The group's new-found mass appeal allowed them to join Warner Brothers/Chrysalis with a bigger budget to explore their classical-rock identity. The result 'Grand Hotel,' an exquisite blend of elegant classicism wired with the gut of rock. It drew instant acclaim and was in Billboard's Top 100 for five months. Gary Brooker's enthusiasm for re-creating a classic-rock fusion had restored the band to fame; few fans seemed too concerned with who was on lead guitar. (The rather invisible Dave Ball was on the Edmonton album). The emphasis was back on Gary Brooker's musicianship – and the lyrics of Keith Reid. Reid's style had changed over the years. He said, 'Theme and story line have become simplified. I cut away as much of the fat as possible and try to leave the bare bones.' The paring down of lyrics can be seen, in perfect textbook example, on the album cut 'Toujours L'Amour.' The pain of a hurt, angry lover is caught in quick flashes: 'She took all the pleasure and none of the pain. All of the credit and none of the blame.' The short, gut punches build: 'She grew thin – and I grew fat. She left me and that was that.' It reaches what, in the fevered world of PROCOL HARUM, is a logical conclusion: 'Maybe I'll take an excursion to Spain. Buy a revolver. Blow out my brain.' While the album did have choral work ('Fires Which Burnt Brightly') there was rock to balance it, thanks to 'Bringing Home the Bacon,' a full-powered and muscular number, as grisly and hateful a nursery rhyme as 'Simple Sister' was.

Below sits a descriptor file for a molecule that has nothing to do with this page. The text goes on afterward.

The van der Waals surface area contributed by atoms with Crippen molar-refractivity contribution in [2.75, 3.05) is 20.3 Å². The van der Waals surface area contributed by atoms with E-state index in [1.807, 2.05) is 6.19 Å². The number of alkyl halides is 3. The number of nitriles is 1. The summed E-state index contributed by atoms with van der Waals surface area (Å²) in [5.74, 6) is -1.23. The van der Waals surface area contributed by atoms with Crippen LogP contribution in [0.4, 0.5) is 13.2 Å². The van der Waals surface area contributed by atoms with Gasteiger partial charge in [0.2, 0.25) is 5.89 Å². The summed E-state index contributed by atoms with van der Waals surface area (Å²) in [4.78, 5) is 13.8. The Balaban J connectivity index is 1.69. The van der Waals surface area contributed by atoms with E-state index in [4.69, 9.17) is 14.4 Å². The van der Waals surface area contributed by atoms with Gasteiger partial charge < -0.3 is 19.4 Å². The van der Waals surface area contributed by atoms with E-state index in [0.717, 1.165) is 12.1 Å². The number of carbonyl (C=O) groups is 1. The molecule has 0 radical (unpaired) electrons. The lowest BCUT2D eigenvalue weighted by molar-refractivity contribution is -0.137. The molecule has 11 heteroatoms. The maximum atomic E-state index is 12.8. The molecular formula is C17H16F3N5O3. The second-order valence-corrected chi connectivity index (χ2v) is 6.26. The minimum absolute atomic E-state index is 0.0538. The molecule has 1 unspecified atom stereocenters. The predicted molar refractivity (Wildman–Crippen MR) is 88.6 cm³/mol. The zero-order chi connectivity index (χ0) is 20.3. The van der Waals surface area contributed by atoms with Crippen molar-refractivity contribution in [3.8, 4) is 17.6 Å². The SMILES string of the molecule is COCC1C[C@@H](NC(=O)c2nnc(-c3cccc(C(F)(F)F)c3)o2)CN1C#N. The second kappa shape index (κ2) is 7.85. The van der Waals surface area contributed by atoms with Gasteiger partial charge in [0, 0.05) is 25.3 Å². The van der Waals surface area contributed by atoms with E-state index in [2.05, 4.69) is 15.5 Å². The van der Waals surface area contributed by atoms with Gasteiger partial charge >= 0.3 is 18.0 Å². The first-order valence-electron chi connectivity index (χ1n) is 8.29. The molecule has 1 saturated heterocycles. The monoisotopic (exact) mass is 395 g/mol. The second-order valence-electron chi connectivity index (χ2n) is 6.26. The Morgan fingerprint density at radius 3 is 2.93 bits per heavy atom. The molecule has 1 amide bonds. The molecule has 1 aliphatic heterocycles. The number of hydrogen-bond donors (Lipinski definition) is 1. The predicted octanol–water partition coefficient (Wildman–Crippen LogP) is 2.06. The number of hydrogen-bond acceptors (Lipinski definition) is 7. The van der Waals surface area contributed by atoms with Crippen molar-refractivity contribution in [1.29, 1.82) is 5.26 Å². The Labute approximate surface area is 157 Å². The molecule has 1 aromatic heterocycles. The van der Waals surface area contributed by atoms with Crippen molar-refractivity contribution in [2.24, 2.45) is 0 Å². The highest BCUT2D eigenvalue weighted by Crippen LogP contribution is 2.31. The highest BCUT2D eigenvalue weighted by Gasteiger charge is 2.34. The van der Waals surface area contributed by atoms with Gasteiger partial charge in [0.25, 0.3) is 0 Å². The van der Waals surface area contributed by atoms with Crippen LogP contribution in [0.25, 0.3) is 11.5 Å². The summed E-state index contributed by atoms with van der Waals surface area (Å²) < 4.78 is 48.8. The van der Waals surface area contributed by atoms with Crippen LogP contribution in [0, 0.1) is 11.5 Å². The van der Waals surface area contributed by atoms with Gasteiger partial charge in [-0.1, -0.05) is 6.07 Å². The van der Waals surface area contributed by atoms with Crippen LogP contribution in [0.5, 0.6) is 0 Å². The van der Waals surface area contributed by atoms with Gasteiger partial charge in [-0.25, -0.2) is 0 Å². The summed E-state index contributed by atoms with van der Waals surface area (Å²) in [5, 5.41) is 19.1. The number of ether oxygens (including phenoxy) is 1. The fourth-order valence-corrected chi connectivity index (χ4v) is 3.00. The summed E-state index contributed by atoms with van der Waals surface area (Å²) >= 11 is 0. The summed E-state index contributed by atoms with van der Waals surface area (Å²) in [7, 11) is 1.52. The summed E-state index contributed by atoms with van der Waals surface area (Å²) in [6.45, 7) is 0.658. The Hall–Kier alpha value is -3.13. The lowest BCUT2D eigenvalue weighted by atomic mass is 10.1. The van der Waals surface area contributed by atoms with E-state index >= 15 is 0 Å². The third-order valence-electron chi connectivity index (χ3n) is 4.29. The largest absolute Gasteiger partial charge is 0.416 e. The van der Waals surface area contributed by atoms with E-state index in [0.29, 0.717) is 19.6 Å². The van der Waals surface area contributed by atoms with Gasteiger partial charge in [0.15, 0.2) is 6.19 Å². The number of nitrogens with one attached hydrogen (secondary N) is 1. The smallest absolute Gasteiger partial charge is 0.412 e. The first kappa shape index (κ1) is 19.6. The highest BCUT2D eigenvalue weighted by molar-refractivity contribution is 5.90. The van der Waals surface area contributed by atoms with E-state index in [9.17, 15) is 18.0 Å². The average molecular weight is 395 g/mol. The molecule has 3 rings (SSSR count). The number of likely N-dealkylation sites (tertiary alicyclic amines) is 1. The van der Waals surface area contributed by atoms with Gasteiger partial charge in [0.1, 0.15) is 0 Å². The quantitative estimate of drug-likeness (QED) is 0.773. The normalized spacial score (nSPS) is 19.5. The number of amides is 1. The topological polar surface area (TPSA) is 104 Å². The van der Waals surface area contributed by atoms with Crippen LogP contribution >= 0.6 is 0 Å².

Despite the 17th century artwork on the cover, 1974's 'Exotic Birds and Fruit' represented a sudden shift back to hard rock. 'The Edmonton album was just an attempt to try something different and we carried it over to 'Grand Hotel,'' Keith Reid explained. 'On this album we tried to dispel that symphonic image.' As a return to roots, the album was almost a mirror of their very first release. The musical patterns match when 'Fresh Fruit' is compared to 'Mabel,' 'New Lamps for Old' to 'Whiter Shade of Pale,' 'Butterfly Boys' to 'Kaleidoscope.'